The storm intensifies with a vengeance. Thunder, lightning, sky as dark as twilight, torrential rain and above gale force winds. We did not think to take down the bimini and now it is too late. It flaps violently. The boat heals over 20 degrees just from the force of the wind. Barbara had asked earlier for the storms to give us a little sailing wind. Now she regrets it. Apparently storms do not know moderation.
The portlights are obscured by rain. I peek out the companionway doors but can only see about 20 feet of horizontal rain and frothing seas. I return to holding the doors closed. Through one small portlight can be seen the upside down dinghy straining at its lashings on the foredeck.
These storms don’t last long, perhaps 30 minutes. The sky begins to get lighter, the wind drops to perhaps 30 miles per hour and easing, the rain still coming down hard but slowly letting up. I head to the cockpit to survey the damage and retake command of my vessel. Drifting at the whims of mother nature is not to my liking. What if there is a skinny water spot the charts missed
Amazingly the bimini is still up, probably thanks to Gerry’s stitching. There appears to be no damage. Nothing is lost overboard that I can tell.
The engine is revived and we get back on course. We’ve only drifted about a mile and partially in the right direction. We wonder about the two fellows in the skiff.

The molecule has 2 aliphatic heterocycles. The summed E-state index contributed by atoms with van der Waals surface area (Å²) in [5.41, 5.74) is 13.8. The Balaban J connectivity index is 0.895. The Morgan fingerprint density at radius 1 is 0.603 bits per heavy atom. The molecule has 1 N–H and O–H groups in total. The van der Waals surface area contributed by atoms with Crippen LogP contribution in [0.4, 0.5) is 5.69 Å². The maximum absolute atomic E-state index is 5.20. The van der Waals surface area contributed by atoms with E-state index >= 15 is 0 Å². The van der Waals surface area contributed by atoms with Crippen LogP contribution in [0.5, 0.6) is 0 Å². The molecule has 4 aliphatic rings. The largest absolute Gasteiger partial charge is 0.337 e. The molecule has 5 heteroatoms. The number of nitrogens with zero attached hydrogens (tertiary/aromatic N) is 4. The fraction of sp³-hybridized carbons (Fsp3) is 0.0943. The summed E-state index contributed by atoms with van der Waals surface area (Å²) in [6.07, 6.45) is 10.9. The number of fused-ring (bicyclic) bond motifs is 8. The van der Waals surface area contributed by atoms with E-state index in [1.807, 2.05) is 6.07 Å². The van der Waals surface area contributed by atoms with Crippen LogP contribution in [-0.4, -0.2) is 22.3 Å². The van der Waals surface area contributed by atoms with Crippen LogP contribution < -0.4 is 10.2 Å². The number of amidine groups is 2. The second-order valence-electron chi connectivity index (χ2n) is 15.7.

Earlier, as the storm approached, I called for my fouly jacket. Now, as I stand at the helm in the rain, I am reminded it does not keep me dry, just slows the water down these days. Our West Marine Explorer Breathable foul weather gear has not held up as expected. Now, what used to be waterproof is a windbreaker only.
The rain ends. We are left with probably 20 MPH winds and storm waves. Things begin to dry out. The air is cool. I notice my legs are dry and warmer than the rest of me. I’m wearing shorts and no damp cloth covers my legs. I am reminded of the canvas desert water bags hanging from Dad’s car on summer trips. My own wet clothing evaporative chilling process is making me cold and keeping me damp. I remove jacket, shirt, shorts, etc. and immediately begin to feel warmer. Barbara looks out to find me in only my sunglasses and exclaims she did not realize the wind had been strong enough to blow my clothes off!
Around 2:30 the sun comes out. If my son, Ben, was with us and perhaps some sailing friends from Montana, we would change foresail, reef the main and sail all night long, spray flying across the bow. It would be a special time sharing that with Ben. I can see Tim’s beard blowing back, his wild-eyed grin reflecting how happy he is not to be pursued by “Knot Ready”. Ray would be living large and in the moment. Ace would be telling me I am doing it wrong. Guy would think I’m doing it wrong and wonder why it is working so well. Tony would think we were racing to Hawaii in the Transpac but be confused that we were on this poor old boat and not his speedy “Vento”. Kathy would be laughing with glee and Shawn would have a quiet smile of satisfaction. And on the list could go.
It is just Barbara and me. By about 4pm, we have the anchor down at Great Sale Cay. Barbara makes us a “sundowner” of Old Nassau dark rum and guava juice. We sit in the sun in the cockpit, enjoying our reward and the scenery of the island, the anchorage and six other boats. We’re on island time.